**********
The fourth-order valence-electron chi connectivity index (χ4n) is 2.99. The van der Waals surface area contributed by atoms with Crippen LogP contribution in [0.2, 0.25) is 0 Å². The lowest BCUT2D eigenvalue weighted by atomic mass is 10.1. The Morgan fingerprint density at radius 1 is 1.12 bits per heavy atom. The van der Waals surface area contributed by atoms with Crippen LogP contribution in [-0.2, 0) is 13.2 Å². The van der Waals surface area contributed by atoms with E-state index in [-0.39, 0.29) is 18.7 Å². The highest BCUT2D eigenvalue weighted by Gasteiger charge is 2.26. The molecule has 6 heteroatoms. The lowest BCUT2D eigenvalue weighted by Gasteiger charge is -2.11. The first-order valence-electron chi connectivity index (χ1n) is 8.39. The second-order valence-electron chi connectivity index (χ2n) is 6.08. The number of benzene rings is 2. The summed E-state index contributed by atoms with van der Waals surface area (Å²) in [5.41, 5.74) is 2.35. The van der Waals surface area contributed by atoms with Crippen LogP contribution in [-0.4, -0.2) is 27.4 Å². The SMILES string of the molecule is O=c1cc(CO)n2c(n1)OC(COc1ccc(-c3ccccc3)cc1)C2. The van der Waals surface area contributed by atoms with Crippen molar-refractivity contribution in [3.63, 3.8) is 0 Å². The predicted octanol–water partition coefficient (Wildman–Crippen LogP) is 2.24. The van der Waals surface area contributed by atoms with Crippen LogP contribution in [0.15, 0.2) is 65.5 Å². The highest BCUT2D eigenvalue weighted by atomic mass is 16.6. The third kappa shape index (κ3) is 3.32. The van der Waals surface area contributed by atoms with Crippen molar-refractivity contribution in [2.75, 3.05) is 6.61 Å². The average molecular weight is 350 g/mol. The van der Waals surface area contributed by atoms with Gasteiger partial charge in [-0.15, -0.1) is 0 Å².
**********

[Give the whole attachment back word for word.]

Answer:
The fourth-order valence-electron chi connectivity index (χ4n) is 2.99. The van der Waals surface area contributed by atoms with Crippen LogP contribution in [0.2, 0.25) is 0 Å². The lowest BCUT2D eigenvalue weighted by atomic mass is 10.1. The Morgan fingerprint density at radius 1 is 1.12 bits per heavy atom. The van der Waals surface area contributed by atoms with Crippen LogP contribution in [-0.2, 0) is 13.2 Å². The van der Waals surface area contributed by atoms with E-state index in [-0.39, 0.29) is 18.7 Å². The highest BCUT2D eigenvalue weighted by Gasteiger charge is 2.26. The molecule has 6 heteroatoms. The lowest BCUT2D eigenvalue weighted by Gasteiger charge is -2.11. The first-order valence-electron chi connectivity index (χ1n) is 8.39. The second-order valence-electron chi connectivity index (χ2n) is 6.08. The number of benzene rings is 2. The summed E-state index contributed by atoms with van der Waals surface area (Å²) in [5.41, 5.74) is 2.35. The van der Waals surface area contributed by atoms with Crippen LogP contribution in [-0.4, -0.2) is 27.4 Å². The SMILES string of the molecule is O=c1cc(CO)n2c(n1)OC(COc1ccc(-c3ccccc3)cc1)C2. The van der Waals surface area contributed by atoms with Crippen molar-refractivity contribution in [3.63, 3.8) is 0 Å². The predicted octanol–water partition coefficient (Wildman–Crippen LogP) is 2.24. The van der Waals surface area contributed by atoms with Crippen LogP contribution in [0.15, 0.2) is 65.5 Å². The highest BCUT2D eigenvalue weighted by atomic mass is 16.6. The third kappa shape index (κ3) is 3.32. The van der Waals surface area contributed by atoms with Crippen molar-refractivity contribution in [2.75, 3.05) is 6.61 Å². The average molecular weight is 350 g/mol. The van der Waals surface area contributed by atoms with Gasteiger partial charge in [-0.15, -0.1) is 0 Å².